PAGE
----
posted by Colleen .
Adam suffers from severe emphysema. Gas exchange in his lungs is not adequate, and he requires supplemental oxygen. But even though his blood carbon dioxide levels are elevated, his blood pH is close to normal. Considering the urinary system, explain how this can occur.
Dr Sarah can you respond to this?
This is a very complex process. Here is a good review for you.
"4.5.3 Chronic Respiratory Acidosis: Renal Bicarbonate Retention
With continuation of the acidosis, the kidneys respond by retaining bicarbonate.
If the respiratory acidosis persists then the plasma bicarbonate rises to an even higher level because of renal retention of bicarbonate.
Thus in a chronic respiratory acidosis there are TWO factors present which elevate the plasma bicarbonate:-
Firstly: The acute physicochemical change and consequent buffering esp by intracellular protein. (Immediate onset - as occurs with an acute respiratory acidosis.)
Secondly: The renal retention of bicarbonate as renal function is altered by the elevated arterial pCO2 and additional bicarbonate is added to the blood passing through the kidney. (Slow onset)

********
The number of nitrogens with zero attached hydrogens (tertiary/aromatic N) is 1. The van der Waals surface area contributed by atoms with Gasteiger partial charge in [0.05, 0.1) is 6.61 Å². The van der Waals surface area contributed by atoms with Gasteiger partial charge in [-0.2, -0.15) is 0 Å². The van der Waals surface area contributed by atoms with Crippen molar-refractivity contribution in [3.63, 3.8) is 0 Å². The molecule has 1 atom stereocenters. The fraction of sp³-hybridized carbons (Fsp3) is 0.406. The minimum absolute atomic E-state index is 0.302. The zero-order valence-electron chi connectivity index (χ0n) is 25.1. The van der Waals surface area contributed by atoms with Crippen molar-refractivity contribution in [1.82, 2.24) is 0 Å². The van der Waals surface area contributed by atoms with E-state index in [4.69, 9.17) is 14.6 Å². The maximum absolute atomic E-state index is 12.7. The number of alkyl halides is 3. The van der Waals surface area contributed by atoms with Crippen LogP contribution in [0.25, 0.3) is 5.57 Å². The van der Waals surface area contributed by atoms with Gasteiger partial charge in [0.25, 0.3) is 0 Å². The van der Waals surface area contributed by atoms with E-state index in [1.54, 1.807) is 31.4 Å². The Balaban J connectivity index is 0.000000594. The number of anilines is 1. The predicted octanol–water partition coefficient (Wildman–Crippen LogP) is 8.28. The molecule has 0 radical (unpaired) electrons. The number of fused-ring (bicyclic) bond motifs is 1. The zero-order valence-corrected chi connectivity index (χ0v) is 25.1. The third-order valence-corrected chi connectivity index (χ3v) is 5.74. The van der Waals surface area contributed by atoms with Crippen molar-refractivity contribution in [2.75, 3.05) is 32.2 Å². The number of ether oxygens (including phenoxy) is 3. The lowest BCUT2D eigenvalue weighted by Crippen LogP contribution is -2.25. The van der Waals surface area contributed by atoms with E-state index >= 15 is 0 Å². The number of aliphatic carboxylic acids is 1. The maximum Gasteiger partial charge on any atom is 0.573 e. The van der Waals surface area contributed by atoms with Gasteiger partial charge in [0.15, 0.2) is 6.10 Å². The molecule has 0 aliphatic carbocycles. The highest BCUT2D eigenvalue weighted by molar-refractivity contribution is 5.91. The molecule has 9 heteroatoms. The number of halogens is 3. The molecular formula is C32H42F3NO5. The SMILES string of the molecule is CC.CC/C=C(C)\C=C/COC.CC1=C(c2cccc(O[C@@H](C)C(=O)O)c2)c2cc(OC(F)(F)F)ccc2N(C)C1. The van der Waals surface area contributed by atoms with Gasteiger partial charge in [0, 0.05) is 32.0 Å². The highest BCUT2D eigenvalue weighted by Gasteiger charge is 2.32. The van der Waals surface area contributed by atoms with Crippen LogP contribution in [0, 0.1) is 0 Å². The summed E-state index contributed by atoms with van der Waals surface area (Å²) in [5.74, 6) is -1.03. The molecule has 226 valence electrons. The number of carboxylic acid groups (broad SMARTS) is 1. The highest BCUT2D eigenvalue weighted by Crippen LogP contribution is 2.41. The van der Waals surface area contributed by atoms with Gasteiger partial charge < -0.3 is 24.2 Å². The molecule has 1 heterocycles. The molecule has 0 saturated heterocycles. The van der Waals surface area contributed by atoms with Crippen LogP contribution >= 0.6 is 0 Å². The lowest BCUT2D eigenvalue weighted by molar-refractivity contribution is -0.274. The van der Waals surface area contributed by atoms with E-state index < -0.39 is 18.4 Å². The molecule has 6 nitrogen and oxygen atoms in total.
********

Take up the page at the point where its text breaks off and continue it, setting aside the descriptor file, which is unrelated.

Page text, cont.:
Studies have shown that an average 4 mmol/l increase in [HCO3-] occurs for every 10mmHg increase in pCO2 from the reference value of 40mmHg. For example, if arterial pCO2 has risen from 40mmHg to 60mmHg (due to decreased alveolar ventilaton) and remained elevated for several days, then this chronic rise of "2 tens" (i.e. 60-40=20mmHg rise = 2 rises of 10mmHg) results in a rise of plasma bicarbonate by 8 from its reference value of 24mmol/l up to 32 mmol/l. Consequently, we would predict that if this chronic respiratory acidosis was the only base disorder present, then plasma bicarbonate would be 32mmol/l.
The renal response in underway by 6 to 12 hours with a maximal effect reached by 3 to 4 days. This maximal effect is not sufficient to return plasma pH to normal, but because of the additional renal contribution, the pH is returned towards normal much more than occurs in an acute respiratory acidosis.
The response occurs because increased arterial pCO2 increases intracellular pCO2 in proximal tubular cells and this causes increased H+ secretion from the PCT cells into the tubular lumen. This results in:
1)increased HCO3 production which crosses the basolateral membrane and enters the circulation (so plasma [HCO3] increases.)
2)increased Na+ reabsorption in exchange for H+ and less in exchange for Cl- (so plasma [Cl-] falls)
3)increased 'NH3' production to 'buffer' the H+ in the tubular lumen (so urinary excretion of NH4Cl increases)"
if you need more, here is the source Dr Sarah, MD gave you : http://www.anaesthesiamcq.com/AcidBaseBook/ab4_5.php